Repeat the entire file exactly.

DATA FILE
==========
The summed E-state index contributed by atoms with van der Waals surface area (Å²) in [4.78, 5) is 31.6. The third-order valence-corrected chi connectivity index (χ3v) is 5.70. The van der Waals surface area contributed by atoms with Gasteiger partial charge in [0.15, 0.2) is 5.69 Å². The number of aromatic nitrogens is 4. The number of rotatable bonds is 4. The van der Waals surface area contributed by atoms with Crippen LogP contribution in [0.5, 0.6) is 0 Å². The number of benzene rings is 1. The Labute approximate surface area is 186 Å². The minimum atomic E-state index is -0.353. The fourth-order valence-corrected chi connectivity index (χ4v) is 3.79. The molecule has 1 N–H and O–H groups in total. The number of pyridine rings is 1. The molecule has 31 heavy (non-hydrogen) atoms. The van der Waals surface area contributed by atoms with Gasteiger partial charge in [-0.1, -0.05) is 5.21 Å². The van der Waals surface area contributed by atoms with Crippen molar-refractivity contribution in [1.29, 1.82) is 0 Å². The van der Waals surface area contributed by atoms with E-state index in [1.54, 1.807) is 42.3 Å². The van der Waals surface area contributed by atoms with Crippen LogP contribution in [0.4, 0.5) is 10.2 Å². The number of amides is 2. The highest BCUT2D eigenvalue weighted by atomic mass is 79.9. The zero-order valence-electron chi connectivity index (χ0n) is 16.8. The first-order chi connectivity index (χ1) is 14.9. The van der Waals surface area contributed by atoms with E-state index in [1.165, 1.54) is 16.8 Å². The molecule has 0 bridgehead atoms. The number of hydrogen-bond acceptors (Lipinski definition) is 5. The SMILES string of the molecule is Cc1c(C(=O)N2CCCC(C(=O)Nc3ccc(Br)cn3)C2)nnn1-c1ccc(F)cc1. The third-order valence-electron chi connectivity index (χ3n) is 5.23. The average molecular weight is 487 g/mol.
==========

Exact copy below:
The summed E-state index contributed by atoms with van der Waals surface area (Å²) in [4.78, 5) is 31.6. The third-order valence-corrected chi connectivity index (χ3v) is 5.70. The van der Waals surface area contributed by atoms with Gasteiger partial charge in [0.15, 0.2) is 5.69 Å². The number of aromatic nitrogens is 4. The number of rotatable bonds is 4. The van der Waals surface area contributed by atoms with Crippen LogP contribution in [0.5, 0.6) is 0 Å². The number of benzene rings is 1. The Labute approximate surface area is 186 Å². The minimum atomic E-state index is -0.353. The fourth-order valence-corrected chi connectivity index (χ4v) is 3.79. The molecule has 1 N–H and O–H groups in total. The number of pyridine rings is 1. The molecule has 31 heavy (non-hydrogen) atoms. The van der Waals surface area contributed by atoms with Gasteiger partial charge in [-0.1, -0.05) is 5.21 Å². The van der Waals surface area contributed by atoms with Crippen molar-refractivity contribution in [1.29, 1.82) is 0 Å². The van der Waals surface area contributed by atoms with E-state index in [1.54, 1.807) is 42.3 Å². The van der Waals surface area contributed by atoms with Crippen LogP contribution in [0.4, 0.5) is 10.2 Å². The number of amides is 2. The highest BCUT2D eigenvalue weighted by atomic mass is 79.9. The zero-order valence-electron chi connectivity index (χ0n) is 16.8. The first-order chi connectivity index (χ1) is 14.9. The van der Waals surface area contributed by atoms with E-state index in [1.165, 1.54) is 16.8 Å². The molecule has 0 bridgehead atoms. The number of hydrogen-bond acceptors (Lipinski definition) is 5. The SMILES string of the molecule is Cc1c(C(=O)N2CCCC(C(=O)Nc3ccc(Br)cn3)C2)nnn1-c1ccc(F)cc1. The third-order valence-electron chi connectivity index (χ3n) is 5.23. The average molecular weight is 487 g/mol.